The 250 was then sold on eBay for a healthy profit to help fund the more expensive S3. After missing out an a few nice S3’s, one was found on the Isle of Wight, listed on eBay as a “very clean original bike” but, after placing the winning bid and then travelling to the Island, it was far from being nice, although it was fairly standard and original so lesson learned. However, after a bit of bartering the bike was bought and loaded into the back of the car.
Once the bike was home it was taken for a test ride to determine the condition of the engine gearbox brakes etc the clutch was found to be slipping but everything else seemed to be ok. This is one of the advantages of buying a running bike. It was then stripped down to a bare chassis
I put everything into different containers depending on whether it needed replacing, rebuilding/cleaning, painting or chroming, I find this is a good way to get organised for the job ahead, I then made a list of the parts that needed replacing and sent the other parts to be chromed or painted. As the parts were restored or replaced I then placed them on shelves depending on where on the bike they went suspension on one-shelf, brake components on another etc.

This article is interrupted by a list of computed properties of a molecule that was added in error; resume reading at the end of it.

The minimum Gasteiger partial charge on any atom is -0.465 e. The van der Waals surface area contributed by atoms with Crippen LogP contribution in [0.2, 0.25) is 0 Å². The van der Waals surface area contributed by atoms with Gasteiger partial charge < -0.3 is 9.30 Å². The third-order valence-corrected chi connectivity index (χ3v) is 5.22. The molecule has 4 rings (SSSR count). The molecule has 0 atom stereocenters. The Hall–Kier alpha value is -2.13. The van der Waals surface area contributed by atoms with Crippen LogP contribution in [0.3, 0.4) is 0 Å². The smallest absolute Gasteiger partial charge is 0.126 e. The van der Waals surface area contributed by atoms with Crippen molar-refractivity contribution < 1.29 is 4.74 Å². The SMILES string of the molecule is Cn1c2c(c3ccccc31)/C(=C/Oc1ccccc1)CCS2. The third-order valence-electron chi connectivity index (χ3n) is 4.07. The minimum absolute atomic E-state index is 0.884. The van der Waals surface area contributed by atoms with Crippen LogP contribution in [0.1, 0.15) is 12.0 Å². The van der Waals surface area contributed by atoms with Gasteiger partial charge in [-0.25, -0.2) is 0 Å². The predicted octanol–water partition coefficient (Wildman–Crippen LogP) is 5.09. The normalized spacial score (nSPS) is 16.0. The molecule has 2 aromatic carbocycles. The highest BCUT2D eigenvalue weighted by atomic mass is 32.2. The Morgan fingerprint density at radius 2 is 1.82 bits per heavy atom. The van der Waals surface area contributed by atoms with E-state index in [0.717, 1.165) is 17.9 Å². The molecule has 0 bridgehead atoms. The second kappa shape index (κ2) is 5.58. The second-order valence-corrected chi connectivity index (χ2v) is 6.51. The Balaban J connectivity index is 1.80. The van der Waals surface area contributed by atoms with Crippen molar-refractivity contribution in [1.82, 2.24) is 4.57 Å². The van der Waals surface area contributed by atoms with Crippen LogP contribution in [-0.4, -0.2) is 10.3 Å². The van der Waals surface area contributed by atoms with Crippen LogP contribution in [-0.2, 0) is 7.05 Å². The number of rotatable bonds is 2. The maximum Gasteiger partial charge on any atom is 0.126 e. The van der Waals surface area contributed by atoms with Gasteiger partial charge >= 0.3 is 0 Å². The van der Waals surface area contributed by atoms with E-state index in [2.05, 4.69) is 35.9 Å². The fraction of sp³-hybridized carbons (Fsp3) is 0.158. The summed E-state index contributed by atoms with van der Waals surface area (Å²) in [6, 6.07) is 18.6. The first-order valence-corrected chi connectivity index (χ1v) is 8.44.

Finding parts is all part of the fun and I spent many hours searching the internet for those elusive bits, of course, eBay is a good source but you have to be careful not to pay over the odds, as its all to easy to get carried away.
The days of cheap bikes and parts on eBay are long gone, and some items even sell for more than they are from your local dealer. A lot of the parts I used came from America as at the time the exchange rate was over $2 to the pound and even taking the extra postage into account, it was still cheaper than buying here, I infact even got a set of fork legs for $28 but the postage was $99, but to have mine rechromed here in the UK was over £300.